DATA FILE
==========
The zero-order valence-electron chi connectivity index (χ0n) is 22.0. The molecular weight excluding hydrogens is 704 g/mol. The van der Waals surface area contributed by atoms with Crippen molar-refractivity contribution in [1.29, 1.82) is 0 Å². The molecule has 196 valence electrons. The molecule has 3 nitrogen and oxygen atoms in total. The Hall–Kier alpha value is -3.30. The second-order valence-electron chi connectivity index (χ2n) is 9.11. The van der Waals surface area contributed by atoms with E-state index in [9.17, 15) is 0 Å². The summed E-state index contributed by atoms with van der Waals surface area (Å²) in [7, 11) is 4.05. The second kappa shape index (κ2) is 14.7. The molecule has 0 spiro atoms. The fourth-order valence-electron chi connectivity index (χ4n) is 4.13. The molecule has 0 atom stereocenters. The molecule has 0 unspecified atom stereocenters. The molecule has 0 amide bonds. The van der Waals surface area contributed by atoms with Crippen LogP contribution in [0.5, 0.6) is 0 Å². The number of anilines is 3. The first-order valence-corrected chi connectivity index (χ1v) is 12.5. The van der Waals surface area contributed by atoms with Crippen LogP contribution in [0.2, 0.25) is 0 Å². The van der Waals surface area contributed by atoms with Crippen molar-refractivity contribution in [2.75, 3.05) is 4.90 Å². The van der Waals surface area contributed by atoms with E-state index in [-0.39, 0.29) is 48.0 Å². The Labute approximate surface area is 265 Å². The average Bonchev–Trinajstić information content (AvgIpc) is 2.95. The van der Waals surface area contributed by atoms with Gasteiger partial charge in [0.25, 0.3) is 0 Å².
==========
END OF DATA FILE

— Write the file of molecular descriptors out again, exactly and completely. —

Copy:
The zero-order valence-electron chi connectivity index (χ0n) is 22.0. The molecular weight excluding hydrogens is 704 g/mol. The van der Waals surface area contributed by atoms with Crippen molar-refractivity contribution in [1.29, 1.82) is 0 Å². The molecule has 196 valence electrons. The molecule has 3 nitrogen and oxygen atoms in total. The Hall–Kier alpha value is -3.30. The second-order valence-electron chi connectivity index (χ2n) is 9.11. The van der Waals surface area contributed by atoms with E-state index in [9.17, 15) is 0 Å². The summed E-state index contributed by atoms with van der Waals surface area (Å²) in [7, 11) is 4.05. The second kappa shape index (κ2) is 14.7. The molecule has 0 spiro atoms. The fourth-order valence-electron chi connectivity index (χ4n) is 4.13. The molecule has 0 atom stereocenters. The molecule has 0 unspecified atom stereocenters. The molecule has 0 amide bonds. The van der Waals surface area contributed by atoms with Crippen LogP contribution in [0.5, 0.6) is 0 Å². The number of anilines is 3. The first-order valence-corrected chi connectivity index (χ1v) is 12.5. The van der Waals surface area contributed by atoms with Crippen LogP contribution in [0.2, 0.25) is 0 Å². The van der Waals surface area contributed by atoms with Crippen molar-refractivity contribution in [2.75, 3.05) is 4.90 Å². The van der Waals surface area contributed by atoms with E-state index in [-0.39, 0.29) is 48.0 Å². The Labute approximate surface area is 265 Å². The average Bonchev–Trinajstić information content (AvgIpc) is 2.95. The van der Waals surface area contributed by atoms with Gasteiger partial charge in [0.25, 0.3) is 0 Å².